How do I love thee? Let me COUNT the ways

I love thee for having COUNT, COUNTIF and COUNTIFS functions. So I can summarise my data and find new insights.

I was struggling to make that work but I think you get my drift.

I won’t say the COUNT Functions are underrated. Because there is probably someone reading this who takes full advantage of them. But I will say they are underused.

What do they actually do?

COUNT Functions count thing. However, it’s important to note, COUNT, COUNTIF and COUNTIFS will count numerical values by default. COUNTIF and COUNTIFS can count non-numerical values when those values are specified.

If you just want to count text, use COUNTA. And if you want to count blank cells use COUNTBLANK.

And if you want to count the number of characters in a piece if text, use LEN.

That should have covered all bases for common count requirements. Everyone else left reading this should be interested in COUNT – who counts one thing, COUNTIF – who will count something that matches a specific criteria and COUNTIFS – who will count something that matches multiple criteria.

Let’s look at the COUNT function first

The formula is nice and simple =COUNT([select range]).

Just to say again, the COUNT function will only count numerical values.

In the example below I have attempted to count how many categories are within a department and the formula does not work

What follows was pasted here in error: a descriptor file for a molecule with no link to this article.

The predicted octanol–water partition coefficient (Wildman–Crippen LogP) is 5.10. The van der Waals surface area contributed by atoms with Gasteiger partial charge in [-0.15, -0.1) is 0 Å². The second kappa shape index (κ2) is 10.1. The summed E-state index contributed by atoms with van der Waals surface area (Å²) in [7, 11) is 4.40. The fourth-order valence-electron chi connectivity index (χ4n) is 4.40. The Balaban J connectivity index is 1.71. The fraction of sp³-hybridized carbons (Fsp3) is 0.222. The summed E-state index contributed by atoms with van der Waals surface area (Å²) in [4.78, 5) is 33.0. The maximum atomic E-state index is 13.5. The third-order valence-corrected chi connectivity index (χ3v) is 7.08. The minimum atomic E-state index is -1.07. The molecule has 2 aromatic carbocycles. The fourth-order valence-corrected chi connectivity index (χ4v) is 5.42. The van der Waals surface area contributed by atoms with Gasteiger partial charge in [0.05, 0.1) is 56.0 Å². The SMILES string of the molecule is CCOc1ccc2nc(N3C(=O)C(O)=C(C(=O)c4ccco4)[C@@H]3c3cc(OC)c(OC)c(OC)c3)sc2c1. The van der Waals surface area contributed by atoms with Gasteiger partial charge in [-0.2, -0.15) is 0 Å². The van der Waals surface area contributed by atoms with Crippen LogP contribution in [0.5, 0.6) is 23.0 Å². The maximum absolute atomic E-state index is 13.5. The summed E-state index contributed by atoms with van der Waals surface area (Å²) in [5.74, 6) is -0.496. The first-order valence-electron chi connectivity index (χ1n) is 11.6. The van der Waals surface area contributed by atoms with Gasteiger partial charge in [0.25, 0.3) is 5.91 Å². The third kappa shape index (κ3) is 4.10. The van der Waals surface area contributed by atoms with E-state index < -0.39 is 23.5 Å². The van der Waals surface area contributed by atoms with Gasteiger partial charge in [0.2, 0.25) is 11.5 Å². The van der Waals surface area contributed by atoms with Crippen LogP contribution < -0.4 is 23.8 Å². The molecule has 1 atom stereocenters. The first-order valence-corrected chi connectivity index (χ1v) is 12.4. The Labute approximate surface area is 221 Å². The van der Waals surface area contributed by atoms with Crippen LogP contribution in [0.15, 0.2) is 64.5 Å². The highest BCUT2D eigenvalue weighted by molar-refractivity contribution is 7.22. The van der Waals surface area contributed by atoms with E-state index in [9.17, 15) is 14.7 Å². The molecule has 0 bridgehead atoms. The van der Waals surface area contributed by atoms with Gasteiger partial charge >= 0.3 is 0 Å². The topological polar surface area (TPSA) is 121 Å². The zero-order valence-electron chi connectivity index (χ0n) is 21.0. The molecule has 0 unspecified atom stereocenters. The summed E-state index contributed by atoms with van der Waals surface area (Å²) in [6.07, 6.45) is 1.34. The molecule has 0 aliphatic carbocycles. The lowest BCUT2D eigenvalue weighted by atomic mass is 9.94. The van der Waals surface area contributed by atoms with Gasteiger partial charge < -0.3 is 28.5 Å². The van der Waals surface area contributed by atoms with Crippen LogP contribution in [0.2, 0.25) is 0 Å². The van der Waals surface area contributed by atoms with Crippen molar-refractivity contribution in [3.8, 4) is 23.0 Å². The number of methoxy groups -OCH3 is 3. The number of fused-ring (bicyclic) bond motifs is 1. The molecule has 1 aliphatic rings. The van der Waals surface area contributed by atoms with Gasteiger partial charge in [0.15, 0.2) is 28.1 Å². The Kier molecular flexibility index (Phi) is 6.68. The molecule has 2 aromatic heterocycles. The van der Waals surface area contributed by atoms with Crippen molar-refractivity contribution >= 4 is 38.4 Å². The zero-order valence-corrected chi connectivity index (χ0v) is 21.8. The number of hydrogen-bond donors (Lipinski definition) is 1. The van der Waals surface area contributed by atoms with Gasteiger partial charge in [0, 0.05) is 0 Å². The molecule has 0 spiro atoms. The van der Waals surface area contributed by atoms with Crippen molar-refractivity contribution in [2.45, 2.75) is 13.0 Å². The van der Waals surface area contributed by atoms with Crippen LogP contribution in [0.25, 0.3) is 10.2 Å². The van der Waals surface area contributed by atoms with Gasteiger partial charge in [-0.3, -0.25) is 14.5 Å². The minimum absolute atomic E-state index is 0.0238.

However when I use the COUNTA function it does work.

Example of COUNTA Function counting non-numerical values

COUNTIF makes it possible to count numerical and non-numerical values.

Let’s say we want to count how many options have been put on the line detail for each category.

In this example our formula would look like this:


The COUNTIF Function is the step above a COUNT. A range has to be set, to define where Excel needs to count. In this example our range is on the LD Tab, column J row 11 to row 817. Then we need to tell Excel what to count.

By using a COUNTIF we can now count non-numerical values of a specific type.



Which is the most superior option. It allows you to count multiple options based on different criteria.

So let’s say we wanted to see the different colour options for each category on our line detail.

Your formula would look like this


And you can add as many criteria as you want. Each time you just need to specify where Excel needs to count first and then what Excel needs to count. The extra criteria we added here was for colour. Which is in column N on the LD tab.

COUNTIFs Example

Oh and before I forget to say, you need to make sure your lookup ranges are the same “length”. For example here we are looking at category and colour. Both of the criteria ranges are from row 11 to 187. If I accidentally missed a row or selected one too many rows the formula would not work. I would get that lovely #VALUE! error which tells you so much about what’s wrong with the formula…

So there you have it

Soon you too will be counting the multiple ways you love (or love to hate) Excel. In the meantime if you have any questions about how you can start using the COUNT Functions, drop me a line.

Until next time.


Finding an exact match for your needs on the internet can, at times, feel like trying to find the missing  pair to your odd sock. You know it’s in the drawer somewhere, but you just can’t see it for love nor money. That’s where I can help, think of me as your Excel Agony Aunt, send in your lonely heart letters and I will find your perfect formula partner.

Have a project in mind?

I can help bring your ideas to life. Let’s talk about what we can build together.

More like this